By DEVASTASHA BEAVER - email@example.com
Traditional education could soon change completely, as local school districts compete for a statewide grant.
Buckeye Local Schools announced its plan for reconstructing its entire teaching system, as described in their Straight A Grant application.
Superintendent Joseph Spiccia presented the plan to the Buckeye Board of Education at a special board meeting Tuesday. Buckeye is partnering with Ledgemont Local Schools on the grant application, Spiccia said, so both districts will either receive the grant or they will not.
The grant is being offered by the Ohio Department of Education (ODE) from their Straight A Fund. Spiccia said the ODE is looking for new and innovative learning options for students.
Spiccia said the Buckeye/ Ledgemont grant application outlines a progressive new plan for kindergarten through grade 12.
The K-8 plan will consist of a standards-based program in which students will advance through grades as they master subjects.
“In traditional schooling time is the constant and learning is the variable. We want to flip that,” Spiccia said.
Under the new program, “learning is the constant; all students will learn. Time is the variable. They will advance at their own pace,” he said.
“This is bold, but it is the best for our students,” Spiccia said.
The plan for grades 9-12 is to restructure into an academy concept. The high school would be restructured into three academies.
The first academy would be STEM (Science, Technology, Engineering, and Mathematics)/ Early College Academy. Students completing this educational path would graduate with an associates degree, as well as a high school diploma.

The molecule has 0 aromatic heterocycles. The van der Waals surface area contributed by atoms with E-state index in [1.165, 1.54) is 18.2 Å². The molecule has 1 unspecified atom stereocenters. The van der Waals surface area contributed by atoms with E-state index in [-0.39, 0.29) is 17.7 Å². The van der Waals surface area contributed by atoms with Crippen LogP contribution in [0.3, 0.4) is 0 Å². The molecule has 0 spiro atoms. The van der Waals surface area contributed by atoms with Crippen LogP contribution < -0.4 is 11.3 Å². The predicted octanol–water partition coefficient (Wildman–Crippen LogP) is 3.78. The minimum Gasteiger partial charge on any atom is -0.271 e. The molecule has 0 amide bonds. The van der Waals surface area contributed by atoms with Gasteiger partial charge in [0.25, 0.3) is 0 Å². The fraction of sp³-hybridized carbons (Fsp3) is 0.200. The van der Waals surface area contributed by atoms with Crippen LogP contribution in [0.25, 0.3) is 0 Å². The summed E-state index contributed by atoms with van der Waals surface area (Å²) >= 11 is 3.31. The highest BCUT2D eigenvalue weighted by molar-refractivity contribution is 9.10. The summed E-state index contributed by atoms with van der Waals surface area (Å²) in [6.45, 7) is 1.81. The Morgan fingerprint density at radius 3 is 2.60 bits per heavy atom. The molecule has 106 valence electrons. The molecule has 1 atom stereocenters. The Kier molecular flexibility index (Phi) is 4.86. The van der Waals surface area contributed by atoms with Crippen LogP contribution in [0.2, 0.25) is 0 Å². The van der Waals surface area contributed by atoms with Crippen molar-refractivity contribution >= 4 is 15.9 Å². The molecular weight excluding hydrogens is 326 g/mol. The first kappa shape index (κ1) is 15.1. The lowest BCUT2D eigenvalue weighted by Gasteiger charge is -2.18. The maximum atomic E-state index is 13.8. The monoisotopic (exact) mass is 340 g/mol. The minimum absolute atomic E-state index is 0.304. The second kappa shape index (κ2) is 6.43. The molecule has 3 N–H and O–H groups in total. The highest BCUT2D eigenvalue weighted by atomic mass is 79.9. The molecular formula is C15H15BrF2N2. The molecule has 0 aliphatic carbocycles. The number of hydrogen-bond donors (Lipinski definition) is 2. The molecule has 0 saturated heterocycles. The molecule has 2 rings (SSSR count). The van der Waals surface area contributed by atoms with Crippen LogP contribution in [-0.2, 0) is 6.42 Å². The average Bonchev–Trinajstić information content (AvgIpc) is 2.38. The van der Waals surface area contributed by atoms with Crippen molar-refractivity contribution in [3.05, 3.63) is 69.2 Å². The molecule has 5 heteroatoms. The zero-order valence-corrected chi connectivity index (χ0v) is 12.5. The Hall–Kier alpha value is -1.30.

This would put students two years ahead of their peers as college freshmen, Spiccia said.
The second academy will be the Humanities Academy. Spiccia said this would be the “most traditional college prep academy,” and students will have earned a minimum of 12 college credit hours upon graduation.
The final academy will be the Workforce Academy with the Buckeye Community Partnership. Students choosing this path will participate in job shadowing, job readiness training, and receive certificates in manufacturing jobs.
Spiccia said the academy will combine workforce curriculum and curriculum developed by the community partners.
“We want to creat an environment in which every student has a path that is interesting and useful to them,” he said.
The schools are requesting for $2.4 million in the grant application; $1.1 million to carry out the program for Ledgemont, and $1.3 million to carry it out in Buckeye schools.
The deadline for applications is Friday, after only 12 days of being open to applications. Spiccia said they will know in late February or early March if they will receive the grant.
If received, the grant will provide funds for professional development training for teachers, as well as for renovations for computer, science, and blended learning labs, in addition to equipment.
Spiccia said they are looking at state-of-the-art technology to meet lab and classroom needs.
“This aligns closely with the new Common Core,” Spiccia said. “The model for advancement is similar to online community schools.”
He said that studies are showing “students learn as well or better online as in face-to-face instruction.”
Credits earned in the academies will be transferable to any state university in Ohio, but private institutions may choose whether to accept them.
Spiccia said they will be having greater discussions with teachers since it has been presented to the board.